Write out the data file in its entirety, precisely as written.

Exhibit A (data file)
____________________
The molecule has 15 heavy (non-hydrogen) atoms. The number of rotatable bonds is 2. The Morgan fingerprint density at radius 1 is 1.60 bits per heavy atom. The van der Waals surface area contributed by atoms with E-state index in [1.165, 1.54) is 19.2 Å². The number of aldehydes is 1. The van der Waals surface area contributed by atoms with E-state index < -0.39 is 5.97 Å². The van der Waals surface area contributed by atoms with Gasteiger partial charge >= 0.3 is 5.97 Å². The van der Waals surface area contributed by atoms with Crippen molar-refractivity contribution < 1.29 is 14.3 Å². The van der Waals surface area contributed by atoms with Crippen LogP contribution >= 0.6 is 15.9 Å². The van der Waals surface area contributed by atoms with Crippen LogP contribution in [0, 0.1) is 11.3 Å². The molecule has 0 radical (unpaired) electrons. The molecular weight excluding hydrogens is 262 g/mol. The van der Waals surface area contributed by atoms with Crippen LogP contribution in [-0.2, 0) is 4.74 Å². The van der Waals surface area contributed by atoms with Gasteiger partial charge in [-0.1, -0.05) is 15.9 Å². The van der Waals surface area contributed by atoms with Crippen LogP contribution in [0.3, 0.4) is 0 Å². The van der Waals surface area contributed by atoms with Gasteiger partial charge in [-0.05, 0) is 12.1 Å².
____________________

The molecule has 15 heavy (non-hydrogen) atoms. The number of rotatable bonds is 2. The Morgan fingerprint density at radius 1 is 1.60 bits per heavy atom. The van der Waals surface area contributed by atoms with E-state index in [1.165, 1.54) is 19.2 Å². The number of aldehydes is 1. The van der Waals surface area contributed by atoms with E-state index < -0.39 is 5.97 Å². The van der Waals surface area contributed by atoms with Gasteiger partial charge >= 0.3 is 5.97 Å². The van der Waals surface area contributed by atoms with Crippen molar-refractivity contribution < 1.29 is 14.3 Å². The van der Waals surface area contributed by atoms with Crippen LogP contribution >= 0.6 is 15.9 Å². The van der Waals surface area contributed by atoms with Crippen LogP contribution in [0, 0.1) is 11.3 Å². The molecule has 0 radical (unpaired) electrons. The molecular weight excluding hydrogens is 262 g/mol. The van der Waals surface area contributed by atoms with Crippen LogP contribution in [-0.2, 0) is 4.74 Å². The van der Waals surface area contributed by atoms with Gasteiger partial charge in [-0.1, -0.05) is 15.9 Å². The van der Waals surface area contributed by atoms with Crippen LogP contribution in [0.3, 0.4) is 0 Å². The van der Waals surface area contributed by atoms with Gasteiger partial charge in [-0.05, 0) is 12.1 Å².